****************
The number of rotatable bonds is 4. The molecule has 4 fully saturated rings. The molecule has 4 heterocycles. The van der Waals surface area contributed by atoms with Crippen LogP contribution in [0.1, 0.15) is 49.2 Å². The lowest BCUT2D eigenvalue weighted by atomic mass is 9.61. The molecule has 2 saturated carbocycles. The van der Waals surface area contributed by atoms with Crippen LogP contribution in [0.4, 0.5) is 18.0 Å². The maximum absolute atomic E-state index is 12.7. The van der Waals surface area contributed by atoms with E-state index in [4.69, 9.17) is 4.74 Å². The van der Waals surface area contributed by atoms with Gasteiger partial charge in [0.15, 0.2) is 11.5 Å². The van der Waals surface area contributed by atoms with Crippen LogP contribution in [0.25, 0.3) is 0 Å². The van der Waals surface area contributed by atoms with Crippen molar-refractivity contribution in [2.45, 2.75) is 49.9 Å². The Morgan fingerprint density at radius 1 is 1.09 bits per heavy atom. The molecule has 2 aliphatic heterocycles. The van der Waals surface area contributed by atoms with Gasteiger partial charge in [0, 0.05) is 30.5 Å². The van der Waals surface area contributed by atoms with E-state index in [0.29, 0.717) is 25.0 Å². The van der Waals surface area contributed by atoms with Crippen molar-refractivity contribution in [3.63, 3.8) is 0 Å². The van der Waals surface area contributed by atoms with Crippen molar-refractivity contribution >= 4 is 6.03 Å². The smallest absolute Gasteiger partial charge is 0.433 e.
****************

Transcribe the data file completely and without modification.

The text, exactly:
The number of rotatable bonds is 4. The molecule has 4 fully saturated rings. The molecule has 4 heterocycles. The van der Waals surface area contributed by atoms with Crippen LogP contribution in [0.1, 0.15) is 49.2 Å². The lowest BCUT2D eigenvalue weighted by atomic mass is 9.61. The molecule has 2 saturated carbocycles. The van der Waals surface area contributed by atoms with Crippen LogP contribution in [0.4, 0.5) is 18.0 Å². The maximum absolute atomic E-state index is 12.7. The van der Waals surface area contributed by atoms with E-state index in [4.69, 9.17) is 4.74 Å². The van der Waals surface area contributed by atoms with Gasteiger partial charge in [0.15, 0.2) is 11.5 Å². The van der Waals surface area contributed by atoms with Crippen LogP contribution in [0.25, 0.3) is 0 Å². The van der Waals surface area contributed by atoms with Crippen molar-refractivity contribution in [2.45, 2.75) is 49.9 Å². The Morgan fingerprint density at radius 1 is 1.09 bits per heavy atom. The molecule has 2 aliphatic heterocycles. The van der Waals surface area contributed by atoms with Gasteiger partial charge in [0, 0.05) is 30.5 Å². The van der Waals surface area contributed by atoms with E-state index in [0.29, 0.717) is 25.0 Å². The van der Waals surface area contributed by atoms with Crippen molar-refractivity contribution in [3.63, 3.8) is 0 Å². The van der Waals surface area contributed by atoms with Crippen molar-refractivity contribution >= 4 is 6.03 Å². The smallest absolute Gasteiger partial charge is 0.433 e.